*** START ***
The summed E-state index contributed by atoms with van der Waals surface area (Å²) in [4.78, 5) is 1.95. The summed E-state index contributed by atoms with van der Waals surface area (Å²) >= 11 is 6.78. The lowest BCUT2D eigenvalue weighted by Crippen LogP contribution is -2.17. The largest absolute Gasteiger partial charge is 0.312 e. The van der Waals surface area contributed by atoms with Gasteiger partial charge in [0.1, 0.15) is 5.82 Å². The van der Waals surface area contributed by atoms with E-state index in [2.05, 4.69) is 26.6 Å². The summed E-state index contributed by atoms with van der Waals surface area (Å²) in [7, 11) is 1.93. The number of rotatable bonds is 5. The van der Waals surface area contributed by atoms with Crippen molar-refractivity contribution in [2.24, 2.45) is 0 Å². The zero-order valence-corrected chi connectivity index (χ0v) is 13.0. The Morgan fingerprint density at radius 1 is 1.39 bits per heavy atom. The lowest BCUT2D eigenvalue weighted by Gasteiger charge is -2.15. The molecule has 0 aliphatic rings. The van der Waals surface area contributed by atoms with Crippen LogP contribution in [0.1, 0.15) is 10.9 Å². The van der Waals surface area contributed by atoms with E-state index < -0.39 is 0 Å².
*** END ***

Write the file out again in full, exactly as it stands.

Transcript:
The summed E-state index contributed by atoms with van der Waals surface area (Å²) in [4.78, 5) is 1.95. The summed E-state index contributed by atoms with van der Waals surface area (Å²) >= 11 is 6.78. The lowest BCUT2D eigenvalue weighted by Crippen LogP contribution is -2.17. The largest absolute Gasteiger partial charge is 0.312 e. The van der Waals surface area contributed by atoms with Gasteiger partial charge in [0.1, 0.15) is 5.82 Å². The van der Waals surface area contributed by atoms with E-state index in [2.05, 4.69) is 26.6 Å². The summed E-state index contributed by atoms with van der Waals surface area (Å²) in [7, 11) is 1.93. The number of rotatable bonds is 5. The van der Waals surface area contributed by atoms with Crippen molar-refractivity contribution in [2.24, 2.45) is 0 Å². The zero-order valence-corrected chi connectivity index (χ0v) is 13.0. The Morgan fingerprint density at radius 1 is 1.39 bits per heavy atom. The lowest BCUT2D eigenvalue weighted by Gasteiger charge is -2.15. The molecule has 0 aliphatic rings. The van der Waals surface area contributed by atoms with Crippen LogP contribution in [0.1, 0.15) is 10.9 Å². The van der Waals surface area contributed by atoms with E-state index < -0.39 is 0 Å².